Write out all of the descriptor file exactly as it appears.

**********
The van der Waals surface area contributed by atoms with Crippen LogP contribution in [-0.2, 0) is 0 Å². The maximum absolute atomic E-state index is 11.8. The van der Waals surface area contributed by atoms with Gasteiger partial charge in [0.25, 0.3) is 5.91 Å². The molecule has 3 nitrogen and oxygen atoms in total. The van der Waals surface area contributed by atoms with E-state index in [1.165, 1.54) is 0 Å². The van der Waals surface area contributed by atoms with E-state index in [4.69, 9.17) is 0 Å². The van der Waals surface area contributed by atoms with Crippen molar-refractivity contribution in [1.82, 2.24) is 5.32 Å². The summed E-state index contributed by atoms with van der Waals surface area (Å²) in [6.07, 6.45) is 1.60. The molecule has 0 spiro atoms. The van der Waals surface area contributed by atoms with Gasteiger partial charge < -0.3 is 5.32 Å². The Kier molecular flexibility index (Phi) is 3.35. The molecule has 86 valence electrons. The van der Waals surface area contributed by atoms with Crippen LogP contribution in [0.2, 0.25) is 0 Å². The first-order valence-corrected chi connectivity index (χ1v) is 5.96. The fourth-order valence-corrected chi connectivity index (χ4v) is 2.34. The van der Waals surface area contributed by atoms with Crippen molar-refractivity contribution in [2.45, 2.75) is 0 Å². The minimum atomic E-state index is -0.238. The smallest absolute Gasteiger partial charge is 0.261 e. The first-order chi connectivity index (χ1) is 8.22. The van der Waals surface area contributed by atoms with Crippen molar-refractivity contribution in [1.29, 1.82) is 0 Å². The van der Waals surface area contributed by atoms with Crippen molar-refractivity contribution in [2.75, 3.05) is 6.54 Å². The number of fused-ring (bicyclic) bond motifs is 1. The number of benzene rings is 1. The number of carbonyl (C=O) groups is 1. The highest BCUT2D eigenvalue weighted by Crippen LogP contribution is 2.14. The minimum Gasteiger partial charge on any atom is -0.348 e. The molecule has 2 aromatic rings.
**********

The van der Waals surface area contributed by atoms with Crippen LogP contribution in [-0.2, 0) is 0 Å². The maximum absolute atomic E-state index is 11.8. The van der Waals surface area contributed by atoms with Gasteiger partial charge in [0.25, 0.3) is 5.91 Å². The molecule has 3 nitrogen and oxygen atoms in total. The van der Waals surface area contributed by atoms with E-state index in [1.165, 1.54) is 0 Å². The van der Waals surface area contributed by atoms with E-state index in [4.69, 9.17) is 0 Å². The van der Waals surface area contributed by atoms with Crippen molar-refractivity contribution in [1.82, 2.24) is 5.32 Å². The summed E-state index contributed by atoms with van der Waals surface area (Å²) in [6.07, 6.45) is 1.60. The molecule has 0 spiro atoms. The van der Waals surface area contributed by atoms with Gasteiger partial charge < -0.3 is 5.32 Å². The Kier molecular flexibility index (Phi) is 3.35. The molecule has 86 valence electrons. The van der Waals surface area contributed by atoms with Crippen LogP contribution in [0.2, 0.25) is 0 Å². The first-order valence-corrected chi connectivity index (χ1v) is 5.96. The fourth-order valence-corrected chi connectivity index (χ4v) is 2.34. The van der Waals surface area contributed by atoms with Crippen molar-refractivity contribution in [2.45, 2.75) is 0 Å². The minimum atomic E-state index is -0.238. The smallest absolute Gasteiger partial charge is 0.261 e. The first-order chi connectivity index (χ1) is 8.22. The van der Waals surface area contributed by atoms with Crippen molar-refractivity contribution in [1.29, 1.82) is 0 Å². The van der Waals surface area contributed by atoms with Crippen molar-refractivity contribution in [2.75, 3.05) is 6.54 Å². The number of fused-ring (bicyclic) bond motifs is 1. The number of benzene rings is 1. The number of carbonyl (C=O) groups is 1. The highest BCUT2D eigenvalue weighted by Crippen LogP contribution is 2.14. The minimum Gasteiger partial charge on any atom is -0.348 e. The molecule has 2 aromatic rings.